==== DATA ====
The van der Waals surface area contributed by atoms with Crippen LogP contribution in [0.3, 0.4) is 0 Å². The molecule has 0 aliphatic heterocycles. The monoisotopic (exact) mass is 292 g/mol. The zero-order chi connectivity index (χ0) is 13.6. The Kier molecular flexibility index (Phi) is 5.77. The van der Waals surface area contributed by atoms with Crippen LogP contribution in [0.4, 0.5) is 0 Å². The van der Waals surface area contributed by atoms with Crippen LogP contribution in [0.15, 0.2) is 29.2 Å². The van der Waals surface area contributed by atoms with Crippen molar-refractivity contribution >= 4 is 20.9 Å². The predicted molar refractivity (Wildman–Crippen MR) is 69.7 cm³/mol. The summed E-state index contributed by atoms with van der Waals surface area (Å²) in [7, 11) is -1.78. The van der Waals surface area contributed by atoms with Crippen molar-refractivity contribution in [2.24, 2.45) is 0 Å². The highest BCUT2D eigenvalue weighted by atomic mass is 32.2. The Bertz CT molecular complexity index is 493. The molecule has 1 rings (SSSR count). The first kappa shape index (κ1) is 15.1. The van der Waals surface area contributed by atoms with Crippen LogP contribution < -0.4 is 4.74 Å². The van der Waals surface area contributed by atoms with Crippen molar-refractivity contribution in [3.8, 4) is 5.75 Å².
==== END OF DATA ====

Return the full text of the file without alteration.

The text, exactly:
The van der Waals surface area contributed by atoms with Crippen LogP contribution in [0.3, 0.4) is 0 Å². The molecule has 0 aliphatic heterocycles. The monoisotopic (exact) mass is 292 g/mol. The zero-order chi connectivity index (χ0) is 13.6. The Kier molecular flexibility index (Phi) is 5.77. The van der Waals surface area contributed by atoms with Crippen LogP contribution in [0.4, 0.5) is 0 Å². The van der Waals surface area contributed by atoms with Crippen LogP contribution in [0.15, 0.2) is 29.2 Å². The van der Waals surface area contributed by atoms with Crippen molar-refractivity contribution >= 4 is 20.9 Å². The predicted molar refractivity (Wildman–Crippen MR) is 69.7 cm³/mol. The summed E-state index contributed by atoms with van der Waals surface area (Å²) in [7, 11) is -1.78. The van der Waals surface area contributed by atoms with Crippen molar-refractivity contribution in [2.24, 2.45) is 0 Å². The highest BCUT2D eigenvalue weighted by atomic mass is 32.2. The Bertz CT molecular complexity index is 493. The molecule has 1 rings (SSSR count). The first kappa shape index (κ1) is 15.1. The van der Waals surface area contributed by atoms with Crippen LogP contribution < -0.4 is 4.74 Å². The van der Waals surface area contributed by atoms with Crippen molar-refractivity contribution in [3.8, 4) is 5.75 Å².